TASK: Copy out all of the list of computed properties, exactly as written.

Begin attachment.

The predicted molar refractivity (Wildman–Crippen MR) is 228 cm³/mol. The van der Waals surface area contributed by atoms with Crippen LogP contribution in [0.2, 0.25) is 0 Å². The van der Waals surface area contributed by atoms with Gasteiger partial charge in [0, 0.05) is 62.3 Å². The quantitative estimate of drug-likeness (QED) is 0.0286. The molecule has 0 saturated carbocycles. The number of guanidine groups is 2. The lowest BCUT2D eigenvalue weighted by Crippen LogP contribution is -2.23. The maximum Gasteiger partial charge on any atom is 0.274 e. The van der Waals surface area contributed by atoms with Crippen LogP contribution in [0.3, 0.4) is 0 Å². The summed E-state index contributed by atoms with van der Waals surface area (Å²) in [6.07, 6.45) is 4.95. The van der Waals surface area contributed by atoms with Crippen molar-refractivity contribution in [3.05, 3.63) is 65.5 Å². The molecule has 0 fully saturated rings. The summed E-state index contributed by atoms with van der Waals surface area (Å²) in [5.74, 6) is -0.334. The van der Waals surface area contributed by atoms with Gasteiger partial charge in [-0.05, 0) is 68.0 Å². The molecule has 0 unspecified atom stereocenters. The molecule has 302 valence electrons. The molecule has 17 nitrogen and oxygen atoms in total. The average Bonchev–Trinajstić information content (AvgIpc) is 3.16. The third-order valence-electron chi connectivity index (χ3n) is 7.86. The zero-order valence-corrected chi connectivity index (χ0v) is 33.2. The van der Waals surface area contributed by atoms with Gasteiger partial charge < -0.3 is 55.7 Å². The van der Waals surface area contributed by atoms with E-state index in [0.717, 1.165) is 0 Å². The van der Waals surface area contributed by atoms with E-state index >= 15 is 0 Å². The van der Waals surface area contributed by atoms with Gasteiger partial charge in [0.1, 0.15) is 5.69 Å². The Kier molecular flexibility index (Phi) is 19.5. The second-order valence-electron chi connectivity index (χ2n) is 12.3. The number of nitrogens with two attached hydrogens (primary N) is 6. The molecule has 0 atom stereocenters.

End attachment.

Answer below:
The predicted molar refractivity (Wildman–Crippen MR) is 228 cm³/mol. The van der Waals surface area contributed by atoms with Crippen LogP contribution in [0.2, 0.25) is 0 Å². The van der Waals surface area contributed by atoms with Gasteiger partial charge in [0, 0.05) is 62.3 Å². The quantitative estimate of drug-likeness (QED) is 0.0286. The molecule has 0 saturated carbocycles. The number of guanidine groups is 2. The lowest BCUT2D eigenvalue weighted by Crippen LogP contribution is -2.23. The maximum Gasteiger partial charge on any atom is 0.274 e. The van der Waals surface area contributed by atoms with Crippen LogP contribution in [0.3, 0.4) is 0 Å². The summed E-state index contributed by atoms with van der Waals surface area (Å²) in [6.07, 6.45) is 4.95. The van der Waals surface area contributed by atoms with Crippen molar-refractivity contribution in [3.05, 3.63) is 65.5 Å². The molecule has 0 fully saturated rings. The summed E-state index contributed by atoms with van der Waals surface area (Å²) in [5.74, 6) is -0.334. The van der Waals surface area contributed by atoms with Gasteiger partial charge in [-0.05, 0) is 68.0 Å². The molecule has 0 unspecified atom stereocenters. The molecule has 302 valence electrons. The molecule has 17 nitrogen and oxygen atoms in total. The average Bonchev–Trinajstić information content (AvgIpc) is 3.16. The third-order valence-electron chi connectivity index (χ3n) is 7.86. The zero-order valence-corrected chi connectivity index (χ0v) is 33.2. The van der Waals surface area contributed by atoms with Gasteiger partial charge < -0.3 is 55.7 Å². The van der Waals surface area contributed by atoms with E-state index in [0.717, 1.165) is 0 Å². The van der Waals surface area contributed by atoms with E-state index >= 15 is 0 Å². The van der Waals surface area contributed by atoms with Gasteiger partial charge in [0.1, 0.15) is 5.69 Å². The Kier molecular flexibility index (Phi) is 19.5. The second-order valence-electron chi connectivity index (χ2n) is 12.3. The number of nitrogens with two attached hydrogens (primary N) is 6. The molecule has 0 atom stereocenters.